with·​er | \ˈwi-t͟hər \
withered; withering\ˈwit͟h-​riŋ, ˈwi-​t͟hə-​ \

Definition of wither 

(Entry 1 of 3)

intransitive verb

1 : to become dry and sapless especially : to shrivel from or as if from loss of bodily moisture

2 : to lose vitality, force, or freshness public support for the bill is withering

transitive verb

1 : to cause to wither

2 : to make speechless or incapable of action : stun withered him with a look— Dorothy Sayers



Definition of wither (Entry 2 of 3)

chiefly British


biographical name
With·​er | \ˈwi-t͟hər \

Definition of Wither (Entry 3 of 3)

George 1588–1667 English poet and pamphleteer

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Synonyms for wither

Synonyms: Verb

dry, wilt

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Examples of wither in a Sentence


The plants withered and died. shortly after the moon landing, interest in the space program withered

Recent Examples on the Web: Verb

Many on Chauffeur’s team believed that Henry Ford was a remarkable innovator but that somewhere along the line, that spirit had withered in Detroit. Lawrence D. Burns, WSJ, "Late to the Driverless Revolution," 17 Aug. 2018 As policymakers debated between returning those who were unaccompanied to Haiti or releasing them to American relatives, the kids withered in a bureaucratic limbo. Brianna Nofil, Time, "Family Separation Is Officially Over, but History Suggests the U.S. Won't Find a Good Solution for Migrant Children," 28 June 2018 Over the course of a few months the leaf will gradually wither up and disappear on its own time. Molly Marquand, Good Housekeeping, "5 Of The Easiest Houseplants To Grow From Cuttings," 14 Dec. 2017 At its debut, at the Paris Salon, the painting invited withering criticism—including from Jacques-Louis David, Ingres’s artistic mentor who painted his own grand depictions of Napoleon. Benjamin Shull, WSJ, "Portraiture as Propaganda," 17 Aug. 2018 Those grand words have withered in the heat of the new era. The Economist, "American political rhetoric is sliding towards the sewer," 21 June 2018 And the shift has come in the wake of withering criticism and related financial risks for the firm. Mark Trumbull, The Christian Science Monitor, "Zuckerberg testimony: a tipping point for new privacy regs?," 11 Apr. 2018 But as programs withered, the harps fell into disrepair. Philly.com, "A rare instrument strikes a chord with Philly students," 31 Mar. 2018 When plants suffer from blight, leaves or branches suddenly wither, stop growing, and die. The Editors Of Organic Life, Good Housekeeping, "Grow Healthy Food By Identifying + Treating These Common Plant Diseases," 21 July 2015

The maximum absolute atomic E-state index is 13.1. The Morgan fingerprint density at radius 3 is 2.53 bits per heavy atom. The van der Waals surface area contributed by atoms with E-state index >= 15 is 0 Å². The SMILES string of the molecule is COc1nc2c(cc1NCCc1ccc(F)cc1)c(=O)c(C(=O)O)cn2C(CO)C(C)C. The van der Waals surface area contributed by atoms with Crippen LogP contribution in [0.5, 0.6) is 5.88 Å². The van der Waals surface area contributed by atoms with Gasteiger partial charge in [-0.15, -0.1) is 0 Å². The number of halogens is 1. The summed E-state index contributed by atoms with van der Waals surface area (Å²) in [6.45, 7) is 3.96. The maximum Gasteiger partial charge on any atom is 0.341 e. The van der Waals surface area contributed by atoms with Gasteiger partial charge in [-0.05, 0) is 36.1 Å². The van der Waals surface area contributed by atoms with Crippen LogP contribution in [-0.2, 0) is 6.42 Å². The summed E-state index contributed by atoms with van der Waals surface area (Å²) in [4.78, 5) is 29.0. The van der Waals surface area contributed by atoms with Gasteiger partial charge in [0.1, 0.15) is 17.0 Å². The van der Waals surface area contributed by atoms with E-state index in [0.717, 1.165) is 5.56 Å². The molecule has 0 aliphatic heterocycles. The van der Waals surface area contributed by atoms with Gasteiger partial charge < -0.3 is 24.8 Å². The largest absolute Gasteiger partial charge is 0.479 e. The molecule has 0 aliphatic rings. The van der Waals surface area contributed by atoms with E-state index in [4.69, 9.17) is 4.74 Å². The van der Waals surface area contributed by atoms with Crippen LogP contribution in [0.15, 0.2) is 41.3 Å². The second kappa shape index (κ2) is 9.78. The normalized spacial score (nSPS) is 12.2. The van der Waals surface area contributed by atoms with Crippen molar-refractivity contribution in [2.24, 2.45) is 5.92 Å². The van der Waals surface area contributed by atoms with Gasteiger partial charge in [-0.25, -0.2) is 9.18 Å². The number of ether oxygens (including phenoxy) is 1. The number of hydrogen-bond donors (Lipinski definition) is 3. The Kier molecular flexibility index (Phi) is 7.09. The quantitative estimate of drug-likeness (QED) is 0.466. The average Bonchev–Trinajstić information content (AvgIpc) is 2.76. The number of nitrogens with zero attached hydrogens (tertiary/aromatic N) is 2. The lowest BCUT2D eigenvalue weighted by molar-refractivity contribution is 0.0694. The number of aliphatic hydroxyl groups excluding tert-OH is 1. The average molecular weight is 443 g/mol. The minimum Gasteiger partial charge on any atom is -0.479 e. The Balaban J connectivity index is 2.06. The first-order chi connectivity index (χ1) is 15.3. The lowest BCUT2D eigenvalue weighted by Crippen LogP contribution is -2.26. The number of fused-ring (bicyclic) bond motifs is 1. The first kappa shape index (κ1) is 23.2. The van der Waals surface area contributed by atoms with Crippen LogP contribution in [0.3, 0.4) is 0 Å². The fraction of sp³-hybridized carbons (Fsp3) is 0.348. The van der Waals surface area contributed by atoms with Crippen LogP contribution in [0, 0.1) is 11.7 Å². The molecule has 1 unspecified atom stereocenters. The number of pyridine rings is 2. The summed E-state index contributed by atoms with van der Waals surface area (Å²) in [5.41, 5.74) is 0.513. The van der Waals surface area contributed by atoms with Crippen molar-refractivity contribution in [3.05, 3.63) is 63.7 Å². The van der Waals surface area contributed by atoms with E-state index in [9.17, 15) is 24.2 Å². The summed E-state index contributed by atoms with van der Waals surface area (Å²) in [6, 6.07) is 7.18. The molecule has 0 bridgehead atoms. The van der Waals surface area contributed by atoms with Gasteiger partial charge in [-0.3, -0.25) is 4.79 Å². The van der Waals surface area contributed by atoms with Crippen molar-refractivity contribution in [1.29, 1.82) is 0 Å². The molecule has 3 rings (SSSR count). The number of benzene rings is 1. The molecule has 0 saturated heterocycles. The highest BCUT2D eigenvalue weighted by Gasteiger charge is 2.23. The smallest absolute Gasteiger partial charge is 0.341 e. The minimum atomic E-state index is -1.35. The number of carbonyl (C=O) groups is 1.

These example sentences are selected automatically from various online news sources to reflect current usage of the word 'wither.' Views expressed in the examples do not represent the opinion of Merriam-Webster or its editors. Send us feedback.

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First Known Use of wither


14th century, in the meaning defined at intransitive sense 1


1607, in the meaning defined above

History and Etymology for wither


Middle English widren; probably akin to Middle English weder weather

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Statistics for wither

Last Updated

8 Dec 2018

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Time Traveler for wither

The first known use of wither was in the 14th century

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More Definitions for wither



English Language Learners Definition of wither

of a plant : to become dry and weak


with·​er | \ˈwi-t͟hər \
withered; withering

Kids Definition of wither

: to shrivel or cause to shrivel from or as if from loss of moisture : wilt

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More from Merriam-Webster on wither

Rhyming Dictionary: Words that rhyme with wither

Thesaurus: All synonyms and antonyms for wither

Spanish Central: Translation of wither

Nglish: Translation of wither for Spanish Speakers

Britannica English: Translation of wither for Arabic Speakers

Comments on wither

What made you want to look up wither? Please tell us where you read or heard it (including the quote, if possible).


living or existing for a long time

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